The development of the concept of Carrying Capacity was based upon the assumption that measurable environmental factors limit the population size a given area can sustain without deleterious impacts upon the environment, and eventually the area’s ability to support that population (Wearing & Neil, 1999; Butler, 1997; Stankey, 1991). From calculations based on biological study it was believed that the capacity of an area’s natural resources could be quantified, and access to resources appropriately restricted. Methieson & Wall (1982p.21) define carrying capacity as ‘the maximum number of people who can use a site without an unacceptable alteration in the physical environment, and without an unacceptable decline in the quality of the experienced gained by visitors’, a view supported by Hovinen (1982). Butler (1980), alternatively saw carrying capacity as being largely market driven and referring to the capability of a destination to provide quality tourist experiences, indicators of capacity threshold breaches taking the form of changes in market demand.
Wearing & Neil (1999p.48) suggest the following three main elements of carrying capacity as it relates to tourism.
- Biophysical (ecological) – relating to the natural environment
- Socio-cultural – relating to the impacts upon host populations
- Facility – relating to the tourist experience
As such, social issues, management techniques, environmental factors, and tourist expectation, (all of which are subject to change over time) influence the calculation of carrying capacity. Given these conditions Wearing and Neil (1999p.48) contend that ‘it is not possible to come up with a number beyond which unacceptable impacts occur’. Williams and Gill (1999) concur in finding that there is little evidence to suggest that simple changes in carrying capacity standards precipitate predictable changes in tourism’s impacts. Swarbrooke (1999pp.261-262) presents the following six types of carrying capacity. Type labels are sufficiently self-explanatory for the purpose of this literature review.
- Physical Capacity (physical limits of accommodation)
- Environmental Capacity
- Economic Capacity
- Socio-cultural Capacity
- Infrastructure Capacity
- Perceptual Capacity (demand oriented, refers to quality of tourist experience)
Swarbrooke (1999) concludes that while carrying capacity is a useful concept, it is extremely problematic to operationalise.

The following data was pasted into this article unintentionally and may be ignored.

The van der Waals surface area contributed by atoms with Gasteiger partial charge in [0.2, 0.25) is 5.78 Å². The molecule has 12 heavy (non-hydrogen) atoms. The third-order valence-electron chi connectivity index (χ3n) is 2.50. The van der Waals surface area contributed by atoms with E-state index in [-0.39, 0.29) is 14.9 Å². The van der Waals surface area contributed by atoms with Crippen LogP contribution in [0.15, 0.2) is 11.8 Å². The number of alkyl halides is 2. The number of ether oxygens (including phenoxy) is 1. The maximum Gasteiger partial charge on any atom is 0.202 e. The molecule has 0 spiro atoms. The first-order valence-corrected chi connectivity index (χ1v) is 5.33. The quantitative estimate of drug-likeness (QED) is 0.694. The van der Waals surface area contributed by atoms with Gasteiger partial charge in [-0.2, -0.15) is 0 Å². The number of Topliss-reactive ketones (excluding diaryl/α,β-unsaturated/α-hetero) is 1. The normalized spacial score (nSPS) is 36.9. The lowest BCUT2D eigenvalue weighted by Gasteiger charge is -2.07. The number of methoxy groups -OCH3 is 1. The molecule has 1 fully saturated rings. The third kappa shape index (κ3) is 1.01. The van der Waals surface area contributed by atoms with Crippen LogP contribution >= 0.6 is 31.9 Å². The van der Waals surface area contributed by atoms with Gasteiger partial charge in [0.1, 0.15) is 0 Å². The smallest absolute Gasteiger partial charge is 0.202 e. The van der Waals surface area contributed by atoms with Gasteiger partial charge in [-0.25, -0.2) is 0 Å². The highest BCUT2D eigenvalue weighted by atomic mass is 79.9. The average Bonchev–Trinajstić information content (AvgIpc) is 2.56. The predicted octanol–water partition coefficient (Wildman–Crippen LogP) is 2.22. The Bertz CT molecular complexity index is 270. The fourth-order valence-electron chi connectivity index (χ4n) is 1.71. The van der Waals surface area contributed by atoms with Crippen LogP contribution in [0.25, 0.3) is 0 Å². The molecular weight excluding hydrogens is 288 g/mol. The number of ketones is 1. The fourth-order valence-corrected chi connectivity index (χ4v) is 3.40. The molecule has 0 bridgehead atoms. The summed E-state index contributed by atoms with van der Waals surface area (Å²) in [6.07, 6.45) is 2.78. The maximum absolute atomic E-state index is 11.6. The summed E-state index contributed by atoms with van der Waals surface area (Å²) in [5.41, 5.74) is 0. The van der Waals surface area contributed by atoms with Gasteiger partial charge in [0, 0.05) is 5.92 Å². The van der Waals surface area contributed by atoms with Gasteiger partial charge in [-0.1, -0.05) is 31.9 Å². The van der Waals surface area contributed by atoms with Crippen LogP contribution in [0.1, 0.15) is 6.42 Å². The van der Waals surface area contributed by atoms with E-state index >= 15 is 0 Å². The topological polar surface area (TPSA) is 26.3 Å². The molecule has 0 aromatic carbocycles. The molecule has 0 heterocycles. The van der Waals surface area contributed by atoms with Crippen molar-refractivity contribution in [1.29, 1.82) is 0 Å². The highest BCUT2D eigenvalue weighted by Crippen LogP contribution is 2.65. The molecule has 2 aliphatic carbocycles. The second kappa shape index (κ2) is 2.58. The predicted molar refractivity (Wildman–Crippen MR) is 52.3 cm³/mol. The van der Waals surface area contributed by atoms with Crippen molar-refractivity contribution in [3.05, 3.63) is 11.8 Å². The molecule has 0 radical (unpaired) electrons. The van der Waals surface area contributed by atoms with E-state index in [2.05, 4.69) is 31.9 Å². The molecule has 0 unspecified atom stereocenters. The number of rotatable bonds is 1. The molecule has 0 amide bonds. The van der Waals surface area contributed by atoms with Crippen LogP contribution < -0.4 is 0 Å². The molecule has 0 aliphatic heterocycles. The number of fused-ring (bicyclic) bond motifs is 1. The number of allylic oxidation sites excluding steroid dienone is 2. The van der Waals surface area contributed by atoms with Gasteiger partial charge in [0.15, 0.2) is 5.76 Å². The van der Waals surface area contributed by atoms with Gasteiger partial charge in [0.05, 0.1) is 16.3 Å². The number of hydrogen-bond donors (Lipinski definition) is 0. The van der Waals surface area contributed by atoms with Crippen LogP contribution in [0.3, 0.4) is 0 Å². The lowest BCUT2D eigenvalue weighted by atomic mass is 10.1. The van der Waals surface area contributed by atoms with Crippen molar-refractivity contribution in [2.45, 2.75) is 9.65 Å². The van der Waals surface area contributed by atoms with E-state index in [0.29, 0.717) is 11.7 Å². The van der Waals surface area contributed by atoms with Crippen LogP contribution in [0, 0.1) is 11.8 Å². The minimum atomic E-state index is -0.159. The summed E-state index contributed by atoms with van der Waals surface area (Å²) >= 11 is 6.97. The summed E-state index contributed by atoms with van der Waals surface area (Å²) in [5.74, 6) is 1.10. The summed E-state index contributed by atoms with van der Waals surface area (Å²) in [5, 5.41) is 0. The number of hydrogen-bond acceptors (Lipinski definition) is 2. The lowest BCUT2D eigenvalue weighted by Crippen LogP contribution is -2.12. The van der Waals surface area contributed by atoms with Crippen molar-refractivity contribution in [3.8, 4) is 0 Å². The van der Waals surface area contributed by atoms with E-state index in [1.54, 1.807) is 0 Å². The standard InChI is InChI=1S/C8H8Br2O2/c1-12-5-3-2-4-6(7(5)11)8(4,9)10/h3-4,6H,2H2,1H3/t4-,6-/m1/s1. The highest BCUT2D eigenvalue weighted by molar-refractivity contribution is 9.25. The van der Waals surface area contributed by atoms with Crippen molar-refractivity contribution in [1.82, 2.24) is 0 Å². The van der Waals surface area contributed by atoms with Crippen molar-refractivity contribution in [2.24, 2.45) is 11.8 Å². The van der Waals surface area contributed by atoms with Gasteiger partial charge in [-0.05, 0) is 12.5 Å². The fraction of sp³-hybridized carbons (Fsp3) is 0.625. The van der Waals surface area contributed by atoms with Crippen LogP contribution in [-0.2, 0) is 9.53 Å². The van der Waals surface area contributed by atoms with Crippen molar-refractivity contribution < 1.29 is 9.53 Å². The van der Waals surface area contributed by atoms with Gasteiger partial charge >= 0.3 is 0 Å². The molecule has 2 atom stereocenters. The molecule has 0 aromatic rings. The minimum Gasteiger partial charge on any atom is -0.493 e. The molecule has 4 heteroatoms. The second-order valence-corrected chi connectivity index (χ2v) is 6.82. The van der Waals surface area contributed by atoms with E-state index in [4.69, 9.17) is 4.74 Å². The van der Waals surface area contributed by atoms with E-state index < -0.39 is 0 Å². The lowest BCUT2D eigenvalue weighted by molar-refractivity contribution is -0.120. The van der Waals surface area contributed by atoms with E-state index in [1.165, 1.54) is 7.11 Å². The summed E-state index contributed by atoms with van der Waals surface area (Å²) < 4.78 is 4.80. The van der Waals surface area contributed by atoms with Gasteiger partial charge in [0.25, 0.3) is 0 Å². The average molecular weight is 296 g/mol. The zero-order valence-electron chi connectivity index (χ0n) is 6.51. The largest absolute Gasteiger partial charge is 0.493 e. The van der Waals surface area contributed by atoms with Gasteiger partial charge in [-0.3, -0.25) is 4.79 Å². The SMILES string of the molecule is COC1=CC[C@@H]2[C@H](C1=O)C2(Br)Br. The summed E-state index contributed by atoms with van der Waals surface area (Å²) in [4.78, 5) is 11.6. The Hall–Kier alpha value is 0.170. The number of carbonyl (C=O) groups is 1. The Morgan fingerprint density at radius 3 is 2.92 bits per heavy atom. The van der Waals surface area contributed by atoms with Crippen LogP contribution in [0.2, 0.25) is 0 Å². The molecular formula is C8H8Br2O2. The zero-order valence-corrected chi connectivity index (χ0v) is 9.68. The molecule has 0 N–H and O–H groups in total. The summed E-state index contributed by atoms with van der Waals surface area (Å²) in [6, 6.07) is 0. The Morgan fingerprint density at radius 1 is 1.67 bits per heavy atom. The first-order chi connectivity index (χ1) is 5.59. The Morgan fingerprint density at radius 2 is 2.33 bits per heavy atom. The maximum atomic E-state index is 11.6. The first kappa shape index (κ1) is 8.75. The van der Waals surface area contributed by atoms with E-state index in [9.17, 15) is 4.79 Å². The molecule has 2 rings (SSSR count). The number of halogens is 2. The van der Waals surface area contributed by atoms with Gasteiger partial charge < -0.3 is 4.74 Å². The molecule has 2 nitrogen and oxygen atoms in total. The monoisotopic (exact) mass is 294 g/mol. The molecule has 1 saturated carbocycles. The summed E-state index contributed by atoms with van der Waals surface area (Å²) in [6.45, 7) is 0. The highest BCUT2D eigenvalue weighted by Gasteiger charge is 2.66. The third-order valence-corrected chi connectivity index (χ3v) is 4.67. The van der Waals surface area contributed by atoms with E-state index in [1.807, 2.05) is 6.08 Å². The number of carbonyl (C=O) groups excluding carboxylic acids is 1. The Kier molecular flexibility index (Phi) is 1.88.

Williams and Gill (1999) take the concept of carrying capacity a step further in the development of Growth Management Planning which links carrying capacity to ‘desired conditions’ which best reflect the management goals of an area. Management goals are a function of the needs of community stakeholders, and the desired conditions derived from these goals forms the basis of indicators subsequently used to monitor the progress of the management plan. This approach differs from carrying capacity methodology in the following ways;
- identification of an upper threshold of tourist numbers is not required;
- tourism growth and development is related to its effect on destination goals and objectives;
- indicators are employed to trigger the implementation of, or adjustment to management strategies;
- destination goal and objective priorities are reviewed and modified as circumstances change.
Wearing & Neil (1999p.49-50) present limits of acceptable change (LAC) methodology as an extension of a pre-existing framework referred to as the recreation opportunity spectrum (ROS). The ROS moved away from trying to calculate appropriate levels of use of an area based solely on environmental constraints, to include the ecological, social and managerial aspects of an area (Prosser, 1986p.7 cited in Wearing and Neil, 1999) though is seen as limited by its reliance upon recreational carrying capacity and hence technical methodology rather than value judgements concerning the balance of impacts, needs and values (McCool, 1990). LAC alternatively includes resource managers and stakeholders in the development of social and resource standards, the development of management plans to achieve these standards, and the monitoring and evaluation of a management plans effectiveness.